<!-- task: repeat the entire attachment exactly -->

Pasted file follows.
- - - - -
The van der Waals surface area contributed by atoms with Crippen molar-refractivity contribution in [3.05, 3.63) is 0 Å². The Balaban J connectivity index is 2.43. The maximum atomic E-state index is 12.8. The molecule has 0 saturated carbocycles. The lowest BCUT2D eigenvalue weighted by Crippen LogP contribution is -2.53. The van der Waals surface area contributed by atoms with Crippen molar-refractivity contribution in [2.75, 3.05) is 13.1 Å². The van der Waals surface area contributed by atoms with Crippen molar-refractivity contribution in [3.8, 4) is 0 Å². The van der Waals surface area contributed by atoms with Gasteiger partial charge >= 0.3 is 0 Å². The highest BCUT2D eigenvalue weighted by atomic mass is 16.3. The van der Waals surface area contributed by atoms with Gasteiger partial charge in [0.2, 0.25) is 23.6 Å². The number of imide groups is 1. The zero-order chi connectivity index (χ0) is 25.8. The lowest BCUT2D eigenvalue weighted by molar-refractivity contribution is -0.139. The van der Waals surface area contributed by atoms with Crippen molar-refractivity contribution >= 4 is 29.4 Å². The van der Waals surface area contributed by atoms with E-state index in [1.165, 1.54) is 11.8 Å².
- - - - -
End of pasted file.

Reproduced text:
The van der Waals surface area contributed by atoms with Crippen molar-refractivity contribution in [3.05, 3.63) is 0 Å². The Balaban J connectivity index is 2.43. The maximum atomic E-state index is 12.8. The molecule has 0 saturated carbocycles. The lowest BCUT2D eigenvalue weighted by Crippen LogP contribution is -2.53. The van der Waals surface area contributed by atoms with Crippen molar-refractivity contribution in [2.75, 3.05) is 13.1 Å². The van der Waals surface area contributed by atoms with Crippen molar-refractivity contribution in [3.8, 4) is 0 Å². The van der Waals surface area contributed by atoms with Gasteiger partial charge >= 0.3 is 0 Å². The highest BCUT2D eigenvalue weighted by atomic mass is 16.3. The van der Waals surface area contributed by atoms with Gasteiger partial charge in [0.2, 0.25) is 23.6 Å². The number of imide groups is 1. The zero-order chi connectivity index (χ0) is 25.8. The lowest BCUT2D eigenvalue weighted by molar-refractivity contribution is -0.139. The van der Waals surface area contributed by atoms with Crippen molar-refractivity contribution >= 4 is 29.4 Å². The van der Waals surface area contributed by atoms with E-state index in [1.165, 1.54) is 11.8 Å².